MIAMI (AFP) - Tiny nano-particles that act like miniature drones could deliver a knock-out punch to plaque buildup in the arteries, according to an experimental approach described by US scientists on Wednesday.
So far the anti-cholesterol treatment has been tried only in lab mice, while the nanoparticles themselves are in clinical trials for people with cancer.
Many more safety tests lie ahead, but for now scientists are intrigued by the possibility of a new way to attack atherosclerosis, which leads to heart attacks and is a top killer in the United States and other developed nations.
The study led by Brigham and Women's Hospital and Columbia University Medical Centre is published in the Feb 18 issue of Science Translational Medicine.
"This is the first example of a targeted nanoparticle technology that reduces atherosclerosis in an animal model," said co-author Omid Farokhzad, associate professor at Harvard Medical School.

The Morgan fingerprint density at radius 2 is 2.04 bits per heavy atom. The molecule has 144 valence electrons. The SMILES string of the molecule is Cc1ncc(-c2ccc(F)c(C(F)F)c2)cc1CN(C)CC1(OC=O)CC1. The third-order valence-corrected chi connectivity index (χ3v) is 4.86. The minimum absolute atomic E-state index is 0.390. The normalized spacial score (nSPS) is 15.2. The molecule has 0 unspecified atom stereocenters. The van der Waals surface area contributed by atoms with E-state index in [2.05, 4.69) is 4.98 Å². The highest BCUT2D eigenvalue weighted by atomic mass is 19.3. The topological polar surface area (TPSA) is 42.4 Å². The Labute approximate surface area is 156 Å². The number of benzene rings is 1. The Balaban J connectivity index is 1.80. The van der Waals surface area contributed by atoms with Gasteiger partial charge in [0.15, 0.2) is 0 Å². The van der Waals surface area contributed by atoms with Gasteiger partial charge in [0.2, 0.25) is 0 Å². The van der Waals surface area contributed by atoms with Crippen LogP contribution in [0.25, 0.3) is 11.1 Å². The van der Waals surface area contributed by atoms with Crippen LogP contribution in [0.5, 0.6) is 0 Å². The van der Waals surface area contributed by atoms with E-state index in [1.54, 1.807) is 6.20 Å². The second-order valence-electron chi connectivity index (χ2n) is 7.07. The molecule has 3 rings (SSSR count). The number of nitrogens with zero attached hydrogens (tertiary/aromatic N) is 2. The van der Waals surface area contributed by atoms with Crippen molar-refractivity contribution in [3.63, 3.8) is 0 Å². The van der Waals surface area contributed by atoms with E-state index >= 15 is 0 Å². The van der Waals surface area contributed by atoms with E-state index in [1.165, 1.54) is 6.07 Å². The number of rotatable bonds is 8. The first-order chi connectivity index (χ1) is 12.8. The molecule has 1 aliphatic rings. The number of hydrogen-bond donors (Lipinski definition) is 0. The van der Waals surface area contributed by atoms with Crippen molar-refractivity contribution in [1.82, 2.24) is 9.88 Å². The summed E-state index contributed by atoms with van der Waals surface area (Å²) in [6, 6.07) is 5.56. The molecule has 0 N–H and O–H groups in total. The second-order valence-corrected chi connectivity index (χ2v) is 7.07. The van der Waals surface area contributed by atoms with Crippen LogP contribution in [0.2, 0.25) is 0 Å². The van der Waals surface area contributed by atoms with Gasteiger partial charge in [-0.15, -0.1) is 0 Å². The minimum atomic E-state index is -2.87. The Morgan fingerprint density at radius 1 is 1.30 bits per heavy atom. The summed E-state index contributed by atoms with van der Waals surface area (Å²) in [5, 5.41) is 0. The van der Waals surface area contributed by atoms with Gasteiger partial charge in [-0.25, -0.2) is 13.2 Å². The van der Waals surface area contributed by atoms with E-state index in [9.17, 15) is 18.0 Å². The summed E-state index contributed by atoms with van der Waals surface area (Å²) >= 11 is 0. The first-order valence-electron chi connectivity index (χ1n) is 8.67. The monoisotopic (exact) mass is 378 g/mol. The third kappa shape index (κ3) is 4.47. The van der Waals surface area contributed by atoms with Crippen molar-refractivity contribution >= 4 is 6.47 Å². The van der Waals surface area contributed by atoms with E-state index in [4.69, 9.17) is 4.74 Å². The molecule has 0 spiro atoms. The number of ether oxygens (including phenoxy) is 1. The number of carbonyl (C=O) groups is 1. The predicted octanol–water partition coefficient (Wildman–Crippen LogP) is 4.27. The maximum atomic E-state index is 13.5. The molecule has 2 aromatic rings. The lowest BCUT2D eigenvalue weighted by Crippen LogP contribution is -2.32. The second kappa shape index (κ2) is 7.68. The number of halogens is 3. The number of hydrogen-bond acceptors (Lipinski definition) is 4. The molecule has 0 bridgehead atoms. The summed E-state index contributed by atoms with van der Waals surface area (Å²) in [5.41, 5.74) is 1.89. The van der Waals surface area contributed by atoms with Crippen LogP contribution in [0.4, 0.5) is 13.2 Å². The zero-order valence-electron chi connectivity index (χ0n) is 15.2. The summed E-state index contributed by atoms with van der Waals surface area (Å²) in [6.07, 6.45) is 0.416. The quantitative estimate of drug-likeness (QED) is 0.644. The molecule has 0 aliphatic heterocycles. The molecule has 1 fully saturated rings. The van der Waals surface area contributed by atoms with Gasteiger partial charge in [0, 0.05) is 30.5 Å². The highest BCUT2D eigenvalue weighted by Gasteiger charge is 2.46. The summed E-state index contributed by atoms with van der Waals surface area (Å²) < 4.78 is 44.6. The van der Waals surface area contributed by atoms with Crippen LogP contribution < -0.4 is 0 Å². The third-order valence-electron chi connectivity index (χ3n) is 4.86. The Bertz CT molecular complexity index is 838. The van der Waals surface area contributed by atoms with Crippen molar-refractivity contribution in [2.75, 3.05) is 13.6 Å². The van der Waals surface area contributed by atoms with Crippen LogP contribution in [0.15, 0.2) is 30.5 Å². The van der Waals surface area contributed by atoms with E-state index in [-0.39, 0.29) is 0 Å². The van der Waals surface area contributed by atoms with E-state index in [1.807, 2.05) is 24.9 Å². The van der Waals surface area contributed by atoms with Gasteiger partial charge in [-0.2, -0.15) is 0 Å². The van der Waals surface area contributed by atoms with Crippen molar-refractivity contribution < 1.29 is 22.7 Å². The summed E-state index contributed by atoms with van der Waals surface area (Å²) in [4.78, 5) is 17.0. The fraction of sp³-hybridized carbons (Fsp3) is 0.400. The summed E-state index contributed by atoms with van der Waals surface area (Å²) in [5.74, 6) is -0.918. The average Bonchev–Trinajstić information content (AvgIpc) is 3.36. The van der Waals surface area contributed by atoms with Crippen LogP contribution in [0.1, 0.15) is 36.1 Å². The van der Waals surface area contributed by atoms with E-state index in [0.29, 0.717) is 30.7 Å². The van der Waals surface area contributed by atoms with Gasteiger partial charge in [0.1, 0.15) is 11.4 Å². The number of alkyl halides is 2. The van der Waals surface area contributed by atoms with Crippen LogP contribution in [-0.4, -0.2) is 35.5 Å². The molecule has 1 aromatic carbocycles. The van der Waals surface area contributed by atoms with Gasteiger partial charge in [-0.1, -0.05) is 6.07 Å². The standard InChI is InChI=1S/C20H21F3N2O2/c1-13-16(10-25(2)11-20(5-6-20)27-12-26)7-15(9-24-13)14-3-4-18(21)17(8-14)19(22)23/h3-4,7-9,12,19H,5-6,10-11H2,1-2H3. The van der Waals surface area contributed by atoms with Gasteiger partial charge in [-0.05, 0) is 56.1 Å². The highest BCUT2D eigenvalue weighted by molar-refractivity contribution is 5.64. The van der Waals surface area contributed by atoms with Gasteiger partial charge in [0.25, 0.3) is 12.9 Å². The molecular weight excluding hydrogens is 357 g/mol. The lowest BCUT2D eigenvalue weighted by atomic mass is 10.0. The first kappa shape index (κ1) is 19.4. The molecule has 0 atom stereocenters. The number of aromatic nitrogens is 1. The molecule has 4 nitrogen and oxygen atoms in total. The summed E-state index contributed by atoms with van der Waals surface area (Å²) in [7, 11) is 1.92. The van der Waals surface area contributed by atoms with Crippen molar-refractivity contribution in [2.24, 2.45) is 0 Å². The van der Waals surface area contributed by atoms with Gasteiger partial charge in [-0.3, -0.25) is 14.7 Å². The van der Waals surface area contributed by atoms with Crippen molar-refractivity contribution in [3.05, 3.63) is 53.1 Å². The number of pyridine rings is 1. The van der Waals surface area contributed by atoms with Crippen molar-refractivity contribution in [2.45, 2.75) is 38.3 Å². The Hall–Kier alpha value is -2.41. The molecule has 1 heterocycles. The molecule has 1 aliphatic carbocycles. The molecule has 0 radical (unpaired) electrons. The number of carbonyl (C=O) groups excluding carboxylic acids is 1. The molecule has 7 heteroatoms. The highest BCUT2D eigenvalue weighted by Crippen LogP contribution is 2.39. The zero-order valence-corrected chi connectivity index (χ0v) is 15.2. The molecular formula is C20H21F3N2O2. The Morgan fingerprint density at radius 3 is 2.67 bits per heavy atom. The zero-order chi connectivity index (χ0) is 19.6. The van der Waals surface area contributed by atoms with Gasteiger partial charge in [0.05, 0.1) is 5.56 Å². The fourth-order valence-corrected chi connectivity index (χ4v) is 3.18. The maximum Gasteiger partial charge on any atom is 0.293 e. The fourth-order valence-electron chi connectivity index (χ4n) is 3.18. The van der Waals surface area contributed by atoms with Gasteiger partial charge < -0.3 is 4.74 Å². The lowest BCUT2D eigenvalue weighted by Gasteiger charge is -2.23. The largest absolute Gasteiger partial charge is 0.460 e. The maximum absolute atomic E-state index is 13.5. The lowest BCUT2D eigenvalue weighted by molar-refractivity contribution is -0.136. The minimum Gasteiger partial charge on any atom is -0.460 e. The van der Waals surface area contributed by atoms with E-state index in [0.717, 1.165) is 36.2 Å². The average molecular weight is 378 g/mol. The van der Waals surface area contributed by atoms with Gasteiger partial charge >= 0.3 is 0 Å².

"Years of research and collaboration have culminated in our ability to use nanotechnology to resolve inflammation, remodel and stabilize plaques in a model of advanced atherosclerosis."
For this study, targeted nanomedicines were engineered to carry an anti-inflammatory drug payload, which released therapeutic agents at the target sites where plaque had built up.
Using mice with advanced hardening of the arteries, or atherosclerosis, researchers treated some for five weeks and compared them to untreated mice.
In those that received the nanomedicines, "damage to the arteries was significantly repaired and plaque was stabilised," said the study.
But since mice do not have heart attacks, researchers will not know how effective the approach will be in humans until they try, and those trials could be years away.